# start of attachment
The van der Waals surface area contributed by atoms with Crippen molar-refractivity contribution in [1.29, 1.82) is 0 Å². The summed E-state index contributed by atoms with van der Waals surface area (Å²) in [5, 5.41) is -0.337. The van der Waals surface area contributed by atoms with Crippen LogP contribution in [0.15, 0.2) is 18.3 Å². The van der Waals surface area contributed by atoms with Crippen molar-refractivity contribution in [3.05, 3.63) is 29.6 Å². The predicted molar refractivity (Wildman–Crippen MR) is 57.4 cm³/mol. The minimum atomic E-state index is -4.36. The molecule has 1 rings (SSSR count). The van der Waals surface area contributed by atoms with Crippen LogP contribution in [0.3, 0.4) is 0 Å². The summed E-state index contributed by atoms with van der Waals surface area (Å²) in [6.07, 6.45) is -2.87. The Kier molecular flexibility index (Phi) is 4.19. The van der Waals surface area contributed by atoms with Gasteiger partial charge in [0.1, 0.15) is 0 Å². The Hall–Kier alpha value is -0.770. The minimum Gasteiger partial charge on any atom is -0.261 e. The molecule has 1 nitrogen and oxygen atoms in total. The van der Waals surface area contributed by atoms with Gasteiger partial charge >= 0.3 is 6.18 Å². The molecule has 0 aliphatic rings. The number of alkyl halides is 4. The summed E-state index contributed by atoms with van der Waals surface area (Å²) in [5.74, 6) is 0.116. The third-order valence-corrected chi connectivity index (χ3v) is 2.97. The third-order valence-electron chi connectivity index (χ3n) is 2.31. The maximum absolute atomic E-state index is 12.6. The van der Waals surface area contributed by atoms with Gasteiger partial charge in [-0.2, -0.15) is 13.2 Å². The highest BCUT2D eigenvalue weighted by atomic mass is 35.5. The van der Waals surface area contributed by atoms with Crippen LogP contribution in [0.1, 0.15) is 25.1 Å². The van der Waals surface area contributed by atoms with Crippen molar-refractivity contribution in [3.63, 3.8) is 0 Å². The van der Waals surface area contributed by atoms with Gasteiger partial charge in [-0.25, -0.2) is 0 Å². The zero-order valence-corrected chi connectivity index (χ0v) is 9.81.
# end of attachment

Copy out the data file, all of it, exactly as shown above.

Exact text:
The van der Waals surface area contributed by atoms with Crippen molar-refractivity contribution in [1.29, 1.82) is 0 Å². The summed E-state index contributed by atoms with van der Waals surface area (Å²) in [5, 5.41) is -0.337. The van der Waals surface area contributed by atoms with Crippen LogP contribution in [0.15, 0.2) is 18.3 Å². The van der Waals surface area contributed by atoms with Crippen molar-refractivity contribution in [3.05, 3.63) is 29.6 Å². The predicted molar refractivity (Wildman–Crippen MR) is 57.4 cm³/mol. The minimum atomic E-state index is -4.36. The molecule has 1 rings (SSSR count). The van der Waals surface area contributed by atoms with Crippen LogP contribution in [0.3, 0.4) is 0 Å². The summed E-state index contributed by atoms with van der Waals surface area (Å²) in [6.07, 6.45) is -2.87. The Kier molecular flexibility index (Phi) is 4.19. The van der Waals surface area contributed by atoms with Gasteiger partial charge in [0.1, 0.15) is 0 Å². The Hall–Kier alpha value is -0.770. The minimum Gasteiger partial charge on any atom is -0.261 e. The molecule has 1 nitrogen and oxygen atoms in total. The van der Waals surface area contributed by atoms with Gasteiger partial charge >= 0.3 is 6.18 Å². The molecule has 0 aliphatic rings. The number of alkyl halides is 4. The summed E-state index contributed by atoms with van der Waals surface area (Å²) in [5.74, 6) is 0.116. The third-order valence-corrected chi connectivity index (χ3v) is 2.97. The third-order valence-electron chi connectivity index (χ3n) is 2.31. The maximum absolute atomic E-state index is 12.6. The van der Waals surface area contributed by atoms with Gasteiger partial charge in [-0.2, -0.15) is 13.2 Å². The highest BCUT2D eigenvalue weighted by atomic mass is 35.5. The van der Waals surface area contributed by atoms with Crippen LogP contribution in [0.1, 0.15) is 25.1 Å². The van der Waals surface area contributed by atoms with Crippen molar-refractivity contribution in [3.63, 3.8) is 0 Å². The van der Waals surface area contributed by atoms with Gasteiger partial charge in [-0.25, -0.2) is 0 Å². The zero-order valence-corrected chi connectivity index (χ0v) is 9.81.